The project aims to prepare a conceptual framework based on language-acquisition theory to promote language development in early childhood day-care facilities.

In 2005 – 06, we developed a theoretical framework with the aim of establishing systematic language and literacy activities within broader educational areas. Our approach looked at the nexus of social, cognitive, and linguistic development, in relation to the ways in which children act and think; our aim being to clarify the ways in which differential linguistic abilities – word meaning, syntactic ability and so on – develop over the ages of three to six years. We concluded that the level to which these abilities develop depends upon the availability of a stimulating environment; one in which a child’s curiosity and enjoyment of physical exercise may flourish.

Thus, our approach begins by viewing children, in their comprehensive development, as expressive personalities who are not merely capable of learning, but are positively eager to learn. Our theories are based on an initial in-depth analysis which we performed on the relative abilities of four key educational areas – music, physical education, sciences and media – to promote language development. For this purpose, these four areas were examined from the point of view of the development of linguistic abilities. Our approach aims to consider the many aspects that concern a child’s linguistic development and therefore looks at structural aspects such as the development of sounds, vocabulary and word meaning, and syntax, as well as functional aspects such as cognition and communication. In this context the long-term nature of the process of language acquisition in children was carefully taken into account.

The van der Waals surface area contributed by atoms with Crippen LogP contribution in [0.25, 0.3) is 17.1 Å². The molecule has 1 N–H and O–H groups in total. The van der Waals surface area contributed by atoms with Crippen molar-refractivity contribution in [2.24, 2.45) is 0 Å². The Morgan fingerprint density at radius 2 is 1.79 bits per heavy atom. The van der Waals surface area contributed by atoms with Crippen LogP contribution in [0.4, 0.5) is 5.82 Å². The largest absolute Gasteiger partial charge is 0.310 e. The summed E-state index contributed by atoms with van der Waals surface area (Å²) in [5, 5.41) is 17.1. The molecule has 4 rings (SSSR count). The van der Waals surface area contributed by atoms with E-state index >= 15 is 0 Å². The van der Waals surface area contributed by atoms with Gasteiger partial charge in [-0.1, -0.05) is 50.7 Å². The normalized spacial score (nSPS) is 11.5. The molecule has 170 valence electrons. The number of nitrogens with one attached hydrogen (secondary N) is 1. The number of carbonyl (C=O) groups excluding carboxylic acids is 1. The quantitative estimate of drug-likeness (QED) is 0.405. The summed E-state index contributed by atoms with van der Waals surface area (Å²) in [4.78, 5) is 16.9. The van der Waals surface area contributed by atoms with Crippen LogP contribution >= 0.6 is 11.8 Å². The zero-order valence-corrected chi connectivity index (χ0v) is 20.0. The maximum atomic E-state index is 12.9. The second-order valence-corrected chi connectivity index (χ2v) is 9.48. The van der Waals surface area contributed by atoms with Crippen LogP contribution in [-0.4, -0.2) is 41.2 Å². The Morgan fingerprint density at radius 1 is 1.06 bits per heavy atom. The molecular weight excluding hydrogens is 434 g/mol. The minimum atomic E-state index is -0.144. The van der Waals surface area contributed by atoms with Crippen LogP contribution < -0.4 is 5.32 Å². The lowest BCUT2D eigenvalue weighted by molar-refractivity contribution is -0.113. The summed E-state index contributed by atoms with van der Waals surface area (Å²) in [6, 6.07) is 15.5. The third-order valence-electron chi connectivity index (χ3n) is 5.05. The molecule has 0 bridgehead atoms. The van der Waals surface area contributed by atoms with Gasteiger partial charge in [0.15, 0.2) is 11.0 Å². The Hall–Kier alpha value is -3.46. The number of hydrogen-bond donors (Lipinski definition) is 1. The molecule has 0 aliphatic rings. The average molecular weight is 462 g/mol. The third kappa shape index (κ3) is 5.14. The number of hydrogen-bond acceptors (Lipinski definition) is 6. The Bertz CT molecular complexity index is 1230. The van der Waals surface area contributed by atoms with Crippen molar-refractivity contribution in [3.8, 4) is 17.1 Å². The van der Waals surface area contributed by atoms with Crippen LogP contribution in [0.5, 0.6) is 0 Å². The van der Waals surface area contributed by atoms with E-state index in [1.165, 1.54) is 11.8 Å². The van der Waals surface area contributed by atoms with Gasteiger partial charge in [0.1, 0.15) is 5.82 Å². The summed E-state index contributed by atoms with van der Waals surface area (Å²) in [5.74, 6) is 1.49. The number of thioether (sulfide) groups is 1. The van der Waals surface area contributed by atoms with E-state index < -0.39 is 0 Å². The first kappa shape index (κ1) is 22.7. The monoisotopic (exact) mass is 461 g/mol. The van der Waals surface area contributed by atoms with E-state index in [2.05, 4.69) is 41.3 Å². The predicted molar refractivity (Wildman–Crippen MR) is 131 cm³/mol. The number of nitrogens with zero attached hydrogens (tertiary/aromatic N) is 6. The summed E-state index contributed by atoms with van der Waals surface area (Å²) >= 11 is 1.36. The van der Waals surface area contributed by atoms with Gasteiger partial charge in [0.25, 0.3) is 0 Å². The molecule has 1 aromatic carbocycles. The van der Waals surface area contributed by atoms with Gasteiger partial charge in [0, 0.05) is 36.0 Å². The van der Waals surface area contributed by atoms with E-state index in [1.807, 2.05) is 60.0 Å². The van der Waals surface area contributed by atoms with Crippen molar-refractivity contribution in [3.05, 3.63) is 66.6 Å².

We conclude that the development of these skills may find continuous encouragement in the context of these four educational areas. Bridging the gap between theory and practice, we considered a number of ways in which our results can be implemented in practical settings.
The basic framework developed during this phase of the project was published in July 2006. The results of the pilot phase, lasting two and a half years, are to be published in 2008 and will be directed at early childhood practitioners to support systematic language planning for children at the age of 3-6.